A Fresno-based research-software company is partnering with Fresno State's computer science department on a certification program that means students won't necessarily have to wait until they finish their bachelor's degree to be employment-ready in the technology industry.
Decipher Inc., a fast-growing market-research firm, this week launched an online training program in its proprietary Beacon software. The software program is used by Decipher's clients -- including Facebook, Twitter and eBay -- to build their own market-research surveys and to analyze the results.
Jamin Brazil, Decipher's co-CEO, said the certification program will help cultivate crops of employment-ready students. "Once they are certified, they can get immediate access to our customers who are hiring. It adds a lot of opportunity for either long-term employment or moonlighting," he said.
Brazil lamented the trouble Decipher has meeting its own hiring demands for workers in the Fresno region. He attributed those difficulties to a relatively small number of people with appropriate technology training or skills and to a lack of awareness among students of local opportunities in the technology industry.
The certification program, which was in the discussion stages with Fresno State for about two years, is one way to address both of those challenges.
"Because Decipher has developed its own program, Beacon, there are very specific skills required," said Ming Li, chairman of the computer science department at California State University, Fresno. "In the past, Fresno State has not been able to provide that narrow focus. We teach general software development skills where students work with different systems and different technologies."
Li said with its specialized focus, the certificate partnership provides advantages for both Fresno State and Decipher. "Many times these students taking the certificate course already have a good computer science background, but need more specific training to work for Decipher," Li said.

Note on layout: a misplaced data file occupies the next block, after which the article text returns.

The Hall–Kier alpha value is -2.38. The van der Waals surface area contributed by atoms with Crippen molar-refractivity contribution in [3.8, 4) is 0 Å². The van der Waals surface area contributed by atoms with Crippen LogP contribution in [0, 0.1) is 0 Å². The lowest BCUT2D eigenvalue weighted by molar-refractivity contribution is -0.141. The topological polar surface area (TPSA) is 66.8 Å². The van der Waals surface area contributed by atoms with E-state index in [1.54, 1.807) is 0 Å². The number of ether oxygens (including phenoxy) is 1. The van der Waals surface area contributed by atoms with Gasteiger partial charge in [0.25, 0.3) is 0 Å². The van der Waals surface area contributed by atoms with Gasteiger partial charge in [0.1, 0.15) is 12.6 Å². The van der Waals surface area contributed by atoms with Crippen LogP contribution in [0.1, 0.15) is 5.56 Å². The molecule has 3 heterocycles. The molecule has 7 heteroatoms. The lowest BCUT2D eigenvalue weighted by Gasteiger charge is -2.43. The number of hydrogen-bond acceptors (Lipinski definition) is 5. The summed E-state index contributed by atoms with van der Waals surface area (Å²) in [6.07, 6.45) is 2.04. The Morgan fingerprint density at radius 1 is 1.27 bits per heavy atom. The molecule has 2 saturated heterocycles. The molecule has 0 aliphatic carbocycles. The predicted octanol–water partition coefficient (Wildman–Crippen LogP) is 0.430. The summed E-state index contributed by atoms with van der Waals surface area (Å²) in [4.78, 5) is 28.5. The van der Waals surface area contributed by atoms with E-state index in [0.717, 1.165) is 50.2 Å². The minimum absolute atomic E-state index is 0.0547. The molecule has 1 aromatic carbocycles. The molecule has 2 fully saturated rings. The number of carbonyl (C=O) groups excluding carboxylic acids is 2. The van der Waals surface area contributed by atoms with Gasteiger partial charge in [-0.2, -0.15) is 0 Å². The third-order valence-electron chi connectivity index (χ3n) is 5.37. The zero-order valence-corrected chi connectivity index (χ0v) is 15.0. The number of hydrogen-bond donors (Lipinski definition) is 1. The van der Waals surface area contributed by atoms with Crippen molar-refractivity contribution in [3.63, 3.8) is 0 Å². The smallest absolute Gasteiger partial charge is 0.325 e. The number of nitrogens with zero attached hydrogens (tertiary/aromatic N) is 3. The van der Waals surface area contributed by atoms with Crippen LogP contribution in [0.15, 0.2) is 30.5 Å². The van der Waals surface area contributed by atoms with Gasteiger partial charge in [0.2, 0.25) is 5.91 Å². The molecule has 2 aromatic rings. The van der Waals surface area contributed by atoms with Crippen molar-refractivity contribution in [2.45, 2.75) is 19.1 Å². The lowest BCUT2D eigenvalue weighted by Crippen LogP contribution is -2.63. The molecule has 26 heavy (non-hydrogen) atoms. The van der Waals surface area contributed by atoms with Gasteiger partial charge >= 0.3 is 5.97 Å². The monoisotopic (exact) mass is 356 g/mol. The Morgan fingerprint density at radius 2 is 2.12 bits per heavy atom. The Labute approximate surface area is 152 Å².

While the certificate program doesn't count for college credit toward a student's bachelor's degree, Li added, "our major concern is to make sure that if a Fresno State student wants to go to work for Decipher or one of its clients, we want them to be ready."
Susan Elrod, dean of science and mathematics at Fresno State, said the partnership illustrates the interaction between the business community and the university that can benefit both.
"Something like this is a great opportunity for other businesses who have specialized training needs that would enhance their workforce and provide students with preparation for careers," Elrod said. "One thing a university can do is provide connections and opportunities to bring the business community into partnership with the educational expertise that we have."
Brazil said the course "shortens the training cycle for students who graduate to work for Decipher, and provides ready access to a talent pool that we can push out to our clients."
The training program is provided to students over the Internet so they can work on the course at their own pace, Brazil said. Recorded training videos and online projects build a student's understanding of Beacon's programming and use. Brazil said the course is designed for most students to complete the program in about three months. If they pass, they receive a formal Beacon certification.
Brazil said his company, which was founded in San Francisco and moved to Fresno in 2000, continues to grow at a rapid clip. Decipher added about 54 employees to its Fresno office in 2013, boosting the staff to more than 130 at year's end. It hired another 20 people this month.
The company's revenues grew by 27% between 2012 and 2013, and while Brazil would not disclose what that represented in dollars, he said the company is forecasting revenue of $30 million in 2014.
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